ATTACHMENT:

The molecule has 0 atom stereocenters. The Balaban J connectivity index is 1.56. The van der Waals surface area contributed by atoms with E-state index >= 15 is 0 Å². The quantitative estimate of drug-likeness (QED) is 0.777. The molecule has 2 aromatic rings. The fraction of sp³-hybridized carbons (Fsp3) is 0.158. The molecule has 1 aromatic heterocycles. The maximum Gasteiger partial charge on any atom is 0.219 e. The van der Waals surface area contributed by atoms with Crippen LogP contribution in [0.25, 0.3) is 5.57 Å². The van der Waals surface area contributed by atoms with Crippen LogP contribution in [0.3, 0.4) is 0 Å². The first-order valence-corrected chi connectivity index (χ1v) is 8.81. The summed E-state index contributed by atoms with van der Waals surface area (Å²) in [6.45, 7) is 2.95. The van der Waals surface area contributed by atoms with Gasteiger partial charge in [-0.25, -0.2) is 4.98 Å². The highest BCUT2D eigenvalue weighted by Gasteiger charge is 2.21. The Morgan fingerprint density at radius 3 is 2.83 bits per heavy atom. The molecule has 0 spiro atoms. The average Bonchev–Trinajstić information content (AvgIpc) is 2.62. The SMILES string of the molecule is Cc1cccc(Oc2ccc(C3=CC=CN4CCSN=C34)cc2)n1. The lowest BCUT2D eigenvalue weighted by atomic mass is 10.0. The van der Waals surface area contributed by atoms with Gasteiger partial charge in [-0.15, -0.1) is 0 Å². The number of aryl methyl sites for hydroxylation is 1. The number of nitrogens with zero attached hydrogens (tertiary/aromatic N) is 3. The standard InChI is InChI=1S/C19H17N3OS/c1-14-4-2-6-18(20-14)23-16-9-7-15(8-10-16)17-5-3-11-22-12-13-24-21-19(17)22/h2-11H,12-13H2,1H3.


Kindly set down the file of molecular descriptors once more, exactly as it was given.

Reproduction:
The molecule has 0 atom stereocenters. The Balaban J connectivity index is 1.56. The van der Waals surface area contributed by atoms with E-state index >= 15 is 0 Å². The quantitative estimate of drug-likeness (QED) is 0.777. The molecule has 2 aromatic rings. The fraction of sp³-hybridized carbons (Fsp3) is 0.158. The molecule has 1 aromatic heterocycles. The maximum Gasteiger partial charge on any atom is 0.219 e. The van der Waals surface area contributed by atoms with Crippen LogP contribution in [0.25, 0.3) is 5.57 Å². The van der Waals surface area contributed by atoms with Crippen LogP contribution in [0.3, 0.4) is 0 Å². The first-order valence-corrected chi connectivity index (χ1v) is 8.81. The summed E-state index contributed by atoms with van der Waals surface area (Å²) in [6.45, 7) is 2.95. The van der Waals surface area contributed by atoms with Gasteiger partial charge in [-0.25, -0.2) is 4.98 Å². The highest BCUT2D eigenvalue weighted by Gasteiger charge is 2.21. The Morgan fingerprint density at radius 3 is 2.83 bits per heavy atom. The molecule has 0 spiro atoms. The average Bonchev–Trinajstić information content (AvgIpc) is 2.62. The SMILES string of the molecule is Cc1cccc(Oc2ccc(C3=CC=CN4CCSN=C34)cc2)n1. The lowest BCUT2D eigenvalue weighted by atomic mass is 10.0. The van der Waals surface area contributed by atoms with Gasteiger partial charge in [-0.15, -0.1) is 0 Å². The number of aryl methyl sites for hydroxylation is 1. The number of nitrogens with zero attached hydrogens (tertiary/aromatic N) is 3. The standard InChI is InChI=1S/C19H17N3OS/c1-14-4-2-6-18(20-14)23-16-9-7-15(8-10-16)17-5-3-11-22-12-13-24-21-19(17)22/h2-11H,12-13H2,1H3.